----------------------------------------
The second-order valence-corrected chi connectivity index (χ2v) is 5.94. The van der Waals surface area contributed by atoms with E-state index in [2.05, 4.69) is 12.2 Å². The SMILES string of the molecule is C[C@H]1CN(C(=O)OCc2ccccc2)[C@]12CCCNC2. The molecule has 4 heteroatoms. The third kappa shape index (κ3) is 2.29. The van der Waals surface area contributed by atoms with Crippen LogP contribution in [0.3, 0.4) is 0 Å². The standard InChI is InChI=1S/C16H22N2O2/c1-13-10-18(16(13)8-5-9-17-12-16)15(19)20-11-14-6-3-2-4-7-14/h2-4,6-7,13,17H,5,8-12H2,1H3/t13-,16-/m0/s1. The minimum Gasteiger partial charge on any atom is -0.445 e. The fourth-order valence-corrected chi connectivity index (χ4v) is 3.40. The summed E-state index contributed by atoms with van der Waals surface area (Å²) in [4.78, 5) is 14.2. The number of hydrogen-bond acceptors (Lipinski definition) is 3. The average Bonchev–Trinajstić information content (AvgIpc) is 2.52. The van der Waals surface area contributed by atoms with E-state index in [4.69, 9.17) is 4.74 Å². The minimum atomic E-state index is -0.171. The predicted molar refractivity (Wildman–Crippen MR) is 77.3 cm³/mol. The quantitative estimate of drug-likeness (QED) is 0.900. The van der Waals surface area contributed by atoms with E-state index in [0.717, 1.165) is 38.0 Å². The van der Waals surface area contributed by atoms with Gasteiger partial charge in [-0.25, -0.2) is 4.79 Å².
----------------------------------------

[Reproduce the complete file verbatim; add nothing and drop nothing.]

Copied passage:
The second-order valence-corrected chi connectivity index (χ2v) is 5.94. The van der Waals surface area contributed by atoms with E-state index in [2.05, 4.69) is 12.2 Å². The SMILES string of the molecule is C[C@H]1CN(C(=O)OCc2ccccc2)[C@]12CCCNC2. The molecule has 4 heteroatoms. The third kappa shape index (κ3) is 2.29. The van der Waals surface area contributed by atoms with Crippen LogP contribution in [0.3, 0.4) is 0 Å². The standard InChI is InChI=1S/C16H22N2O2/c1-13-10-18(16(13)8-5-9-17-12-16)15(19)20-11-14-6-3-2-4-7-14/h2-4,6-7,13,17H,5,8-12H2,1H3/t13-,16-/m0/s1. The minimum Gasteiger partial charge on any atom is -0.445 e. The fourth-order valence-corrected chi connectivity index (χ4v) is 3.40. The summed E-state index contributed by atoms with van der Waals surface area (Å²) in [4.78, 5) is 14.2. The number of hydrogen-bond acceptors (Lipinski definition) is 3. The average Bonchev–Trinajstić information content (AvgIpc) is 2.52. The van der Waals surface area contributed by atoms with E-state index in [4.69, 9.17) is 4.74 Å². The minimum atomic E-state index is -0.171. The predicted molar refractivity (Wildman–Crippen MR) is 77.3 cm³/mol. The quantitative estimate of drug-likeness (QED) is 0.900. The van der Waals surface area contributed by atoms with E-state index in [0.717, 1.165) is 38.0 Å². The van der Waals surface area contributed by atoms with Gasteiger partial charge in [-0.25, -0.2) is 4.79 Å².